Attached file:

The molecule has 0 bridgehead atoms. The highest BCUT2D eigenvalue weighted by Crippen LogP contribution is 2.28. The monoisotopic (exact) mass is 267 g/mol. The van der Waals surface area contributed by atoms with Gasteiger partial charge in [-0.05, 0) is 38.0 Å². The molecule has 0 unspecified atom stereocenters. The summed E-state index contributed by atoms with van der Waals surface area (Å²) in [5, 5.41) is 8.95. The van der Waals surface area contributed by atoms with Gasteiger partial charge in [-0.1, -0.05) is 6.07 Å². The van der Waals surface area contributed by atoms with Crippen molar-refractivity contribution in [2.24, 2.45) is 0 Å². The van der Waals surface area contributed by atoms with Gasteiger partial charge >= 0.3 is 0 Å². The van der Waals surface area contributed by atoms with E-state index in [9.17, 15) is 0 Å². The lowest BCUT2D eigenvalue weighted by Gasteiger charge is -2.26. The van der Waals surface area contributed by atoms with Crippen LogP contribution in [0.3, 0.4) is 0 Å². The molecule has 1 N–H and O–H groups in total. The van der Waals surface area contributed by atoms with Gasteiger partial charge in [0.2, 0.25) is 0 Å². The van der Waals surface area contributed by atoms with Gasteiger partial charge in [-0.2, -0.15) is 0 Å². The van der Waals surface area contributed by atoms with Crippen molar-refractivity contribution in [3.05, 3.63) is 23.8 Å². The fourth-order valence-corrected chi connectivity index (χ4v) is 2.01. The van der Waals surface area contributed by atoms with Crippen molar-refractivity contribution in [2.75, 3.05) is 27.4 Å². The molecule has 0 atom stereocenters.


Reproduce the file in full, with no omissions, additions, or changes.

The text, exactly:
The molecule has 0 bridgehead atoms. The highest BCUT2D eigenvalue weighted by Crippen LogP contribution is 2.28. The monoisotopic (exact) mass is 267 g/mol. The van der Waals surface area contributed by atoms with Gasteiger partial charge in [-0.05, 0) is 38.0 Å². The molecule has 0 unspecified atom stereocenters. The summed E-state index contributed by atoms with van der Waals surface area (Å²) in [5, 5.41) is 8.95. The van der Waals surface area contributed by atoms with Gasteiger partial charge in [-0.1, -0.05) is 6.07 Å². The van der Waals surface area contributed by atoms with Crippen molar-refractivity contribution in [2.24, 2.45) is 0 Å². The van der Waals surface area contributed by atoms with Gasteiger partial charge >= 0.3 is 0 Å². The van der Waals surface area contributed by atoms with E-state index in [9.17, 15) is 0 Å². The lowest BCUT2D eigenvalue weighted by Gasteiger charge is -2.26. The van der Waals surface area contributed by atoms with Crippen LogP contribution in [0.3, 0.4) is 0 Å². The molecule has 1 N–H and O–H groups in total. The van der Waals surface area contributed by atoms with Gasteiger partial charge in [0.2, 0.25) is 0 Å². The van der Waals surface area contributed by atoms with Gasteiger partial charge in [-0.2, -0.15) is 0 Å². The van der Waals surface area contributed by atoms with Crippen molar-refractivity contribution in [3.05, 3.63) is 23.8 Å². The fourth-order valence-corrected chi connectivity index (χ4v) is 2.01. The van der Waals surface area contributed by atoms with Crippen molar-refractivity contribution in [2.75, 3.05) is 27.4 Å². The molecule has 0 atom stereocenters.